“In my day I would get a swat from my parents, but it was never meant to hurt or injure,” Hammond said. “It was just meant as a way of saying that you were out of line. When I think back, I found it pretty effective. I think it’s a form of communication as opposed to a form of violence. If it’s used as a form of violence then I think it’s wrong.”
According to the The American Psychological Association, the use of corporal punishment to discipline children may create an impression in a child that they are “undesirable”, lowering their self-esteem. The APA opposes the use of corporal punishment to discipline children.
Advanced Placement Psychology teacher Angie Johnston said physical punishment can have adverse long term effects.
“From what research studies have shown, if you use spanking as punishment, it might work initially,” Johnston said. “It might stop the behavior for a short period of time and maybe even up to a year. But it just represses the behavior and the behavior can come back. It can even make the child more aggressive later on in life.”
Johnston said that corporal punishment can mess with the parent and child or teacher and child dynamic.
“If the child is fearing the spanking, the child might fear the parent or whoever it is delivering the spank,” Johnston said. “Research shows that this can really mess up a relationship with a child and the parent.”
From her experience as a psychology teacher and mother, Johnston said she finds positive reinforcement to be the most effective in shaping behavior.
“I am more on the positive kind of  reinforcement and trying to be positive with the child,” Johnston said. “Just from the research I have seen with teaching this class and even with my own children that is definitely how I am. But I don’t look at the other side and say, ‘Oh, you’re a terrible parent’ because everyone has their own way of handling things.”
See the Full Story: http://thecspn.com/?p=34614 

Saturday, January 2, 2016

Digital Image Design Projects

 This past semester I had the opportunity to learn how to use Adobe Illustrator and Adobe Photoshop in Digital Image Design class.

In our first project, we learned the art of logo making by studying well known logos in our society. Then I began sketching a series of logos to try and represent myself. Ultimately, the one I chose to create was an elephant made out of my initials--JD. I thought this would be a nice way to add a personal piece of myself to the animal. Elephants represent serenity and strength. Once I had decided what I wanted to make, I had to use French Curve tools to draw two; one drawn in in black and white and one in color. Then I scanned it and made it digitally on Adobe Illustrator. Since I liked the final project, I decided to make it the icon for this blog page.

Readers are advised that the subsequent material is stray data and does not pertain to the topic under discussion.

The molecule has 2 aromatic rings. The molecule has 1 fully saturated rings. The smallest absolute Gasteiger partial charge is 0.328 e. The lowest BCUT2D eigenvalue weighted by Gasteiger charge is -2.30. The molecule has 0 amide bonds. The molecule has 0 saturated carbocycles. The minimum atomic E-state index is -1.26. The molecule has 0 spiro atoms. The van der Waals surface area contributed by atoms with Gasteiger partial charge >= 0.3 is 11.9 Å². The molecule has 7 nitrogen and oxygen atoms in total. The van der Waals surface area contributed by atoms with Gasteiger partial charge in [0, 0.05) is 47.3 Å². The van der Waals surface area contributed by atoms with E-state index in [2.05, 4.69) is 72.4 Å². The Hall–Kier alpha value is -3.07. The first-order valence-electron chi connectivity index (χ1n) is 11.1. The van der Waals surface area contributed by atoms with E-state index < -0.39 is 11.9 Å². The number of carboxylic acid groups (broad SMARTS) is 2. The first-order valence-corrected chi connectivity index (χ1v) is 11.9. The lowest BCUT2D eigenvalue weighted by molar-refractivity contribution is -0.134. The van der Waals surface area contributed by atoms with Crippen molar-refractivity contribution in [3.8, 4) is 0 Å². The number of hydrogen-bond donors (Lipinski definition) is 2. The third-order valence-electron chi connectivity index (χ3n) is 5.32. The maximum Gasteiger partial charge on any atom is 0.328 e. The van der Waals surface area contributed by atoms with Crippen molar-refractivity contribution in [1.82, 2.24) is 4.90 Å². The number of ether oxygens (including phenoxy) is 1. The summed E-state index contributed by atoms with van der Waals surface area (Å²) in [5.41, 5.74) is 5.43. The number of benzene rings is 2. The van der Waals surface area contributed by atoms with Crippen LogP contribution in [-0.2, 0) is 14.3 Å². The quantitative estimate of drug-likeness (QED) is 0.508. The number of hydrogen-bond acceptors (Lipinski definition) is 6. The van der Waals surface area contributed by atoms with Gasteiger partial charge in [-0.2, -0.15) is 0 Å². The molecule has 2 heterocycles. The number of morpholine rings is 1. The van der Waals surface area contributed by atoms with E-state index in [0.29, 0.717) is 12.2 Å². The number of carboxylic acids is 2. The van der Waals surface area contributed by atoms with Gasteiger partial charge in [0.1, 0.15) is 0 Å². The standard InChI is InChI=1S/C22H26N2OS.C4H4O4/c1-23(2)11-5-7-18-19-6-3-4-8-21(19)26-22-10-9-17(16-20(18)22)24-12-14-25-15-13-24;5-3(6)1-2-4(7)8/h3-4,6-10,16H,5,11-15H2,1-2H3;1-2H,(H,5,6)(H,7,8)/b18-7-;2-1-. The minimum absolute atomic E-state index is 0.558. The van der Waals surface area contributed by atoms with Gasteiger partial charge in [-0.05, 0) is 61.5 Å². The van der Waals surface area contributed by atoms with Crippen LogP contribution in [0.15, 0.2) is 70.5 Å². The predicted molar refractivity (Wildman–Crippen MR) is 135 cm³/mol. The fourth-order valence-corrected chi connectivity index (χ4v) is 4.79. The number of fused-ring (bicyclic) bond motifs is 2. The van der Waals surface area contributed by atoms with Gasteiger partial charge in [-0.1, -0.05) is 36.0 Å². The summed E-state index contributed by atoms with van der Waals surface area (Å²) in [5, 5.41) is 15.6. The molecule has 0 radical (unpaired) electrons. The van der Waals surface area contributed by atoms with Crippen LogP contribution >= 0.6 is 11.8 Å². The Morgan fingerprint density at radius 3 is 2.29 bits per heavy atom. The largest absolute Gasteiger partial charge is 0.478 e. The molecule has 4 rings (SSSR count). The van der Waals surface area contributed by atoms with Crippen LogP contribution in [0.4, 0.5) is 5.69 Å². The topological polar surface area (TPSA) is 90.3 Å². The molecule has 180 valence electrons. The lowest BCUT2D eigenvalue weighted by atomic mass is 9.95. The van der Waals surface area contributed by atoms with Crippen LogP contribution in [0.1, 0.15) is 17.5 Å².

Next, we explored Adobe Photoshop by creating silhouette collages to represent ourselves. My silhouette collage has a lot of symbolism within it. The fire in my head represents the passion I bring to life. The bird and sky represent how I'm still trying to find myself and who I am. The wall depicting Mason High School shows how I'm passionate about my high school and where I live. The flower and sunset symbolize my positive attitude. My boxer, Comet, shows my love of all creatures.

The next two mini projects we had tested our Photoshop abilities. I decided to do a pig for my animal photoshop extravaganza mainly because there is a breed of small pigs called Juliana pigs. (If you don't believe me, Google it) So in homage to the Juliana pig, I made the Juliana/pig hybrid.

 This mini project embodies one of my favorite hobbies--soccer. Initially, when I was brainstorming what image to photoshop, I thought I could do a photo showing my love for journalism, But ultimately I decided an action shot would be better, so my mom and I had a photo shoot in our front yard in order to achieve the perfect action shot. Then I followed the 'Show Me the Light' tutorial to create it on Adobe Photoshop.

The final project of the semester tested our ability to create packaging for a product of our choice, designed for a specific audience. The intended audience of our sunglasses, Bright Eyes™, is female teenagers to young adults. We wanted to create a product that would be girly, but not overly done. We achieved this by not using stereotypical girl colors--like pink and purple--but instead we used a muted blue color. We tried to clearly show what our product was and the style of it by making our logo a cute pair of sunglasses. We used a common girly pattern, chevron, as a background behind the title. The font we selected is twisty cursive, which gives it a girly vibe. Our slogan “Be the best you can be, See the best you can see” really suits our audience. Teenage girls often struggle with finding who they are, so this little motivational message is fitting. Overall, all of the choices we made were suited for a teenage to twenty-something year old girl.

If you would like to check out the creative process behind these works, please visit my Behance profile: https://www.behance.net/discherj